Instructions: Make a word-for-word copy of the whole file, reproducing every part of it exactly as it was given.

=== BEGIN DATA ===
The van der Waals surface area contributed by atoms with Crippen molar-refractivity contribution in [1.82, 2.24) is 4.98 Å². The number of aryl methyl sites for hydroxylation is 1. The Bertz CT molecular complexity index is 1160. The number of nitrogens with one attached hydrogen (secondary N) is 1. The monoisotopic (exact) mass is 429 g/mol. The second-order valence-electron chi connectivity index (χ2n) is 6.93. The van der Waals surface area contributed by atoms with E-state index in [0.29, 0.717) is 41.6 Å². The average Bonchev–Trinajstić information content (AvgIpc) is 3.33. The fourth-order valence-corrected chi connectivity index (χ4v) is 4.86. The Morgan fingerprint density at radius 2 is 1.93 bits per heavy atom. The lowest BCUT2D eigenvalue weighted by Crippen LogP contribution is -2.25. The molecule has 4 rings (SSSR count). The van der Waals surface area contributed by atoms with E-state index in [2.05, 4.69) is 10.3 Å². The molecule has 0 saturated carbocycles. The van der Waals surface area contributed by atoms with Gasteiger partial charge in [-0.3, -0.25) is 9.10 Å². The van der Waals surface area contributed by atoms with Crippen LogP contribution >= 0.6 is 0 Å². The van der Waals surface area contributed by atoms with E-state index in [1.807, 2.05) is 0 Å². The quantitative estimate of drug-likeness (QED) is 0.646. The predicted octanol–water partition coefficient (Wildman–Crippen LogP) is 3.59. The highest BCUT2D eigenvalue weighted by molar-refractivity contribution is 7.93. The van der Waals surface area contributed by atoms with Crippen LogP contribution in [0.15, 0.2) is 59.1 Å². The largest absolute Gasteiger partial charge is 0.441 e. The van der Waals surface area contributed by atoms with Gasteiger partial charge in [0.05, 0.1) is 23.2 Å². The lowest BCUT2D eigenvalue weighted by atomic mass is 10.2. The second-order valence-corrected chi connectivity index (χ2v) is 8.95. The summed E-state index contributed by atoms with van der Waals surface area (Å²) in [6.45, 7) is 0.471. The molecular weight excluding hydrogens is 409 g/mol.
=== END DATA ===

The van der Waals surface area contributed by atoms with Crippen molar-refractivity contribution in [1.82, 2.24) is 4.98 Å². The number of aryl methyl sites for hydroxylation is 1. The Bertz CT molecular complexity index is 1160. The number of nitrogens with one attached hydrogen (secondary N) is 1. The monoisotopic (exact) mass is 429 g/mol. The second-order valence-electron chi connectivity index (χ2n) is 6.93. The van der Waals surface area contributed by atoms with E-state index in [0.29, 0.717) is 41.6 Å². The average Bonchev–Trinajstić information content (AvgIpc) is 3.33. The fourth-order valence-corrected chi connectivity index (χ4v) is 4.86. The Morgan fingerprint density at radius 2 is 1.93 bits per heavy atom. The lowest BCUT2D eigenvalue weighted by Crippen LogP contribution is -2.25. The molecule has 4 rings (SSSR count). The van der Waals surface area contributed by atoms with E-state index in [2.05, 4.69) is 10.3 Å². The molecule has 0 saturated carbocycles. The van der Waals surface area contributed by atoms with Gasteiger partial charge in [-0.3, -0.25) is 9.10 Å². The van der Waals surface area contributed by atoms with Crippen LogP contribution >= 0.6 is 0 Å². The van der Waals surface area contributed by atoms with E-state index in [1.807, 2.05) is 0 Å². The quantitative estimate of drug-likeness (QED) is 0.646. The predicted octanol–water partition coefficient (Wildman–Crippen LogP) is 3.59. The highest BCUT2D eigenvalue weighted by molar-refractivity contribution is 7.93. The van der Waals surface area contributed by atoms with Crippen LogP contribution in [0.15, 0.2) is 59.1 Å². The largest absolute Gasteiger partial charge is 0.441 e. The van der Waals surface area contributed by atoms with Gasteiger partial charge in [0.05, 0.1) is 23.2 Å². The lowest BCUT2D eigenvalue weighted by atomic mass is 10.2. The second-order valence-corrected chi connectivity index (χ2v) is 8.95. The summed E-state index contributed by atoms with van der Waals surface area (Å²) in [6.45, 7) is 0.471. The molecular weight excluding hydrogens is 409 g/mol.